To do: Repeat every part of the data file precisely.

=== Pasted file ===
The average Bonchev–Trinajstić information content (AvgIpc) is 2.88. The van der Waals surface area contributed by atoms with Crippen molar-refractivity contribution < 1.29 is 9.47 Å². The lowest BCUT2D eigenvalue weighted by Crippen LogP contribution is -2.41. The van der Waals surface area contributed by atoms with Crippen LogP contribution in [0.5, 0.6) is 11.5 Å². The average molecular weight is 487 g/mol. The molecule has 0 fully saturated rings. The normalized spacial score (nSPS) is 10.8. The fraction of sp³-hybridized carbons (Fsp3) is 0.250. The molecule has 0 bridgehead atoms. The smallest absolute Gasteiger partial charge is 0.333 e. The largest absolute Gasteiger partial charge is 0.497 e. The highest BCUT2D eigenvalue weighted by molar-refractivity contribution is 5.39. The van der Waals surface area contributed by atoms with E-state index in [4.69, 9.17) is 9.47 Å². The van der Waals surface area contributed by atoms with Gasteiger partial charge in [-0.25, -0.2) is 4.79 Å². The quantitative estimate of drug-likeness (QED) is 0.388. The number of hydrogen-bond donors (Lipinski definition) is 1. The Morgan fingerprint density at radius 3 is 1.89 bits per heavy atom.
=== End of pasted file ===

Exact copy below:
The average Bonchev–Trinajstić information content (AvgIpc) is 2.88. The van der Waals surface area contributed by atoms with Crippen molar-refractivity contribution < 1.29 is 9.47 Å². The lowest BCUT2D eigenvalue weighted by Crippen LogP contribution is -2.41. The van der Waals surface area contributed by atoms with Crippen LogP contribution in [0.5, 0.6) is 11.5 Å². The average molecular weight is 487 g/mol. The molecule has 0 fully saturated rings. The normalized spacial score (nSPS) is 10.8. The fraction of sp³-hybridized carbons (Fsp3) is 0.250. The molecule has 0 bridgehead atoms. The smallest absolute Gasteiger partial charge is 0.333 e. The largest absolute Gasteiger partial charge is 0.497 e. The highest BCUT2D eigenvalue weighted by molar-refractivity contribution is 5.39. The van der Waals surface area contributed by atoms with E-state index in [4.69, 9.17) is 9.47 Å². The van der Waals surface area contributed by atoms with Gasteiger partial charge in [-0.25, -0.2) is 4.79 Å². The quantitative estimate of drug-likeness (QED) is 0.388. The number of hydrogen-bond donors (Lipinski definition) is 1. The Morgan fingerprint density at radius 3 is 1.89 bits per heavy atom.